Article: article from journal or magazin.
Efficacy of amiodarone in the Wolff-Parkinson-White syndrome with rapid ventricular response via accessory pathway during atrial fibrillation
American Journal of Cardiology
Journal Article --- Old month value: Aug 1
Sudden death in Wolff-Parkinson-White syndrome (WPW) is related to a very fast ventricular response to spontaneous atrial fibrillation (AF) conducted via accessory pathway (AP). The effect of oral amiodarone was studied in 12 patients with WPW syndrome and life-threatening rapid ventricular response via an AP during spontaneous AF. The effective refractory period of the AP in the anterograde direction was 280 ms or less during control study in all patients. After amiodarone therapy, the effective refractory period remained 280 ms or less in 7 of the 12 patients. During incremental atrial pacing, the longest atrial pacing cycle length that produced block over an AP ranged from 200 to 310 ms (mean 261 +/- 42) during the control period and 240 to 980 ms (mean 377 +/- 198) after amiodarone therapy. During AF the shortest ventricular response via the AP could be measured in 10 of 12 of the patients both before and after amiodarone treatment and ranged from 200 to 290 ms (234 +/- 30) and 250 to 500 (mean 302 +/- 75), respectively (p less than 0.01). The average RR interval during AF before and after the drug ranged from 200 to 390 ms (mean 280 +/- 55) and 280 to 650 ms (mean 396 +/- 116), respectively (p less than 0.01). Thus, the safety of amiodarone in the WPW syndrome should be established by electrophysiologic studies and induction of AF, because amiodarone is not protective in all patients with WPW.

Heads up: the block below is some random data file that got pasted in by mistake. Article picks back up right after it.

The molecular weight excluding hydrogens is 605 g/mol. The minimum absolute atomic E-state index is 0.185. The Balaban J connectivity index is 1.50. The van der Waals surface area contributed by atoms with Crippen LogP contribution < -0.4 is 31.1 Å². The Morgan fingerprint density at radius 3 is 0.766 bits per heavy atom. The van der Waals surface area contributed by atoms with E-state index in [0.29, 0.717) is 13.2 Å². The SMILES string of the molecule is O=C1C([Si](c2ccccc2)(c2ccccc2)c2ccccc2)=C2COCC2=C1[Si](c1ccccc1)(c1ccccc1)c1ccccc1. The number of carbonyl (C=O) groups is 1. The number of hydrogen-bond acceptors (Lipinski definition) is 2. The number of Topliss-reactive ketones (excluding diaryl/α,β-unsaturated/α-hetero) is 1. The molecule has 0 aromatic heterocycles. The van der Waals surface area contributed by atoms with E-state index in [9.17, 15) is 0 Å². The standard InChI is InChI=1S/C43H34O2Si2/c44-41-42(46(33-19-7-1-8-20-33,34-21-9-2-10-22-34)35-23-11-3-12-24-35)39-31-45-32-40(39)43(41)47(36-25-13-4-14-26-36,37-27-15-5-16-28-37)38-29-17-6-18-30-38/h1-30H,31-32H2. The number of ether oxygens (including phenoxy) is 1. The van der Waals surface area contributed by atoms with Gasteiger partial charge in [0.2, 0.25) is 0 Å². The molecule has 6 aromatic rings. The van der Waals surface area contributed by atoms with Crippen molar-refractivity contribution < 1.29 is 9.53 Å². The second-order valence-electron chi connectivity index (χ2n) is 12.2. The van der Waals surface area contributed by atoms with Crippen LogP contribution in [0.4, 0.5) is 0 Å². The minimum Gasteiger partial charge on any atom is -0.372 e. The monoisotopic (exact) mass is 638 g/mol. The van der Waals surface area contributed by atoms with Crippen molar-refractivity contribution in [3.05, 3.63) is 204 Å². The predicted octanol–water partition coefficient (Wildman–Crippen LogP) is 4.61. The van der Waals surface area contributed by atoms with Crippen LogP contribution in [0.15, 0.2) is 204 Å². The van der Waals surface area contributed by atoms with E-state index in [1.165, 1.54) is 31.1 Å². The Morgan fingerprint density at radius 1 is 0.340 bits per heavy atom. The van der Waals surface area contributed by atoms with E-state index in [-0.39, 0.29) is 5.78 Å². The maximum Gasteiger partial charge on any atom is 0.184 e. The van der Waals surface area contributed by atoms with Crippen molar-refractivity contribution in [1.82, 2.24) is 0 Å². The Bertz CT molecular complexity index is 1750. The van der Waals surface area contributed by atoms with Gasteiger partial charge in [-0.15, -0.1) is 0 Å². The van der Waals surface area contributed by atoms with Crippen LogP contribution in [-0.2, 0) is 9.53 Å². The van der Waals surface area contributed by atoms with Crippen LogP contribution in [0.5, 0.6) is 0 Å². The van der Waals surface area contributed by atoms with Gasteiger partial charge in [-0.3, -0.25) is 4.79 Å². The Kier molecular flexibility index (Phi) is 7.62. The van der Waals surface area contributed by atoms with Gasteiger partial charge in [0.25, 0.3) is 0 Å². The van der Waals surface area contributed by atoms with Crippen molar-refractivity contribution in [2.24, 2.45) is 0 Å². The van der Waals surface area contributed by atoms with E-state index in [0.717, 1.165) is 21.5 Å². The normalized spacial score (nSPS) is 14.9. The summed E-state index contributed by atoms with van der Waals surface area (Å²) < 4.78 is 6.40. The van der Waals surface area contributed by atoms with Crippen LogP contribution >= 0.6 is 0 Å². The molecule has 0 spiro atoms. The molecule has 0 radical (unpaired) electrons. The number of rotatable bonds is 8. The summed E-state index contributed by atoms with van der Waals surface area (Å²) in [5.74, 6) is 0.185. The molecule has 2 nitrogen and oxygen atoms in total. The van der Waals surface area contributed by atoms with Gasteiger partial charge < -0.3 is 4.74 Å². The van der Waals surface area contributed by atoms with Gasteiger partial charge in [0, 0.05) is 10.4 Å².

Adolescent Adult Amiodarone/*therapeutic use Atrial Fibrillation/drug therapy/etiology Benzofurans/*therapeutic use Cardiac Pacing, Artificial Electrocardiography Female Heart Conduction System/*physiopathology Humans Male Middle Aged Prospective Studies Tachycardia/drug therapy Wolff-Parkinson-White Syndrome/complications/*drug therapy/physiopathology
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